In that post I imagined how some environmental groups or First Nations may react to the Laxer plan. For this post I would like to explore some potential reactions from the fossil fuel industry, and the investment community specifically, to Laxer’s call to phase out oil sands production.
I would hazard to guess that most folks in these communities would laugh at the suggestion. At best, the oil sands could be phased out or rendered obsolete in 50 years, they would say.
Let’s dig a little deeper, beyond the initial derision, and imagine a world where this is possible.
When would an oil sands phase-out seem like a good idea for an oil executive or an investor? I would offer that this idea could be entertained when you have paid off your capital and earned a fair return on your investment, when you can make more money elsewhere, or when oil sands extraction is no longer socially or legally acceptable.
Some context is important. It is hard not to hear about the financial hardships of oil sands companies these days. In all likelihood, the impoverished climate for oil sands investment will continue. Global oil supply will continue to increase. This will happen with increased oil production from low-cost producers like Iran and the inability for OPEC and non-OPEC countries to limit production.
To add insult to injury, growth in global demand will likely be less than forecast. Just this past week, Bloomberg conducted an insightful analysis that posed the following question: If the current abysmal price for oil is caused by a global oversupply of 2 million barrels per day of oil, what would happen if electric vehicles reduced oil demand by the same amount? According to their analysis, this will likely happen by 2023. At minimum, you would expect production in high cost regions like Alberta’s oil sands to suffer even greater losses. The International Energy Agency predicted last week that growth in the oil sands will likely come to a “standstill” in the medium to long term, once near-term construction projects have been completed.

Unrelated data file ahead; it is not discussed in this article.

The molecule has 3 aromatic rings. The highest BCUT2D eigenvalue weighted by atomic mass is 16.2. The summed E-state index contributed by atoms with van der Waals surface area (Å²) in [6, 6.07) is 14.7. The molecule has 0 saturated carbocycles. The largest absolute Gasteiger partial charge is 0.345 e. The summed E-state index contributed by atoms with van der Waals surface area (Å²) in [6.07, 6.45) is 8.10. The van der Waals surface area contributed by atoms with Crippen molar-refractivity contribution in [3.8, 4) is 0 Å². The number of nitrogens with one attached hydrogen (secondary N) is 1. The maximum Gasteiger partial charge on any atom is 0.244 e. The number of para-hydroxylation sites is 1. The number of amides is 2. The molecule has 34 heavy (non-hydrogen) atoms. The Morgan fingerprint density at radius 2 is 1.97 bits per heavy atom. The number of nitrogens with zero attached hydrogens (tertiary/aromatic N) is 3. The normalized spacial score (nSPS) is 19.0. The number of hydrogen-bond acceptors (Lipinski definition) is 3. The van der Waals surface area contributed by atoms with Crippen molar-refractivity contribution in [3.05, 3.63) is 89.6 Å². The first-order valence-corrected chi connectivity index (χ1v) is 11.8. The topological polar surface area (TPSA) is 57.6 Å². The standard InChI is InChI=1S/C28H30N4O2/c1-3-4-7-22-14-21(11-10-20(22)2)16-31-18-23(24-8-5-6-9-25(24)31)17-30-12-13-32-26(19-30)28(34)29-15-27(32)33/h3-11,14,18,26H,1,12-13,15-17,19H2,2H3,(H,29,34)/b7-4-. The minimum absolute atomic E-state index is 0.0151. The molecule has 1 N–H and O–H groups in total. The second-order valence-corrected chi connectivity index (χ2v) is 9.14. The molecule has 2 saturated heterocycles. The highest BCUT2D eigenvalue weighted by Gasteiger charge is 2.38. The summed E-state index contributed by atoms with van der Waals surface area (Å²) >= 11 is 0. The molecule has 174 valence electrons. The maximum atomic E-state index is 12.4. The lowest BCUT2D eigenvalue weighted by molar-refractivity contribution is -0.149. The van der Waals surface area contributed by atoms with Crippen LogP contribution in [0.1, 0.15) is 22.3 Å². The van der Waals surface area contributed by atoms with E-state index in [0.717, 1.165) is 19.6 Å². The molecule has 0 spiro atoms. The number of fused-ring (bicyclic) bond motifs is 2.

But fear not, the Alberta oil sands will not be the oil industry’s last stand. Given a sufficiently low oil price, some in the oil industry may cancel oil sands projects (e.g., Cenovus and Shell), sell devalued assets and shift capital to produce oil in lower cost jurisdictions. Some fossil fuel companies may even choose to shift into renewables. Companies like Enbridge are now starting to put some serious money into wind energy; they recently invested $750 million in an offshore wind energy project in the UK. Mind you, there is considerable diversity in Alberta’s oil patch. Companies like MEG Energy and Husky Energy are selling off more profitable conventional oil assets to cover losses from their oil sands operations.Many investors, once a fair return on investment is received or clear regulatory signals that the end of oil sands production is nigh are given, will shift their capital elsewhere. The capital flight from Alberta is already taking place. Capital expenditures in the oil sands have already dropped 35% from 2014 to $25 billion in 2015. The province is now entering its second year of recession.
So in this context, is Laxer still out of touch to call for an oil sands phase-out?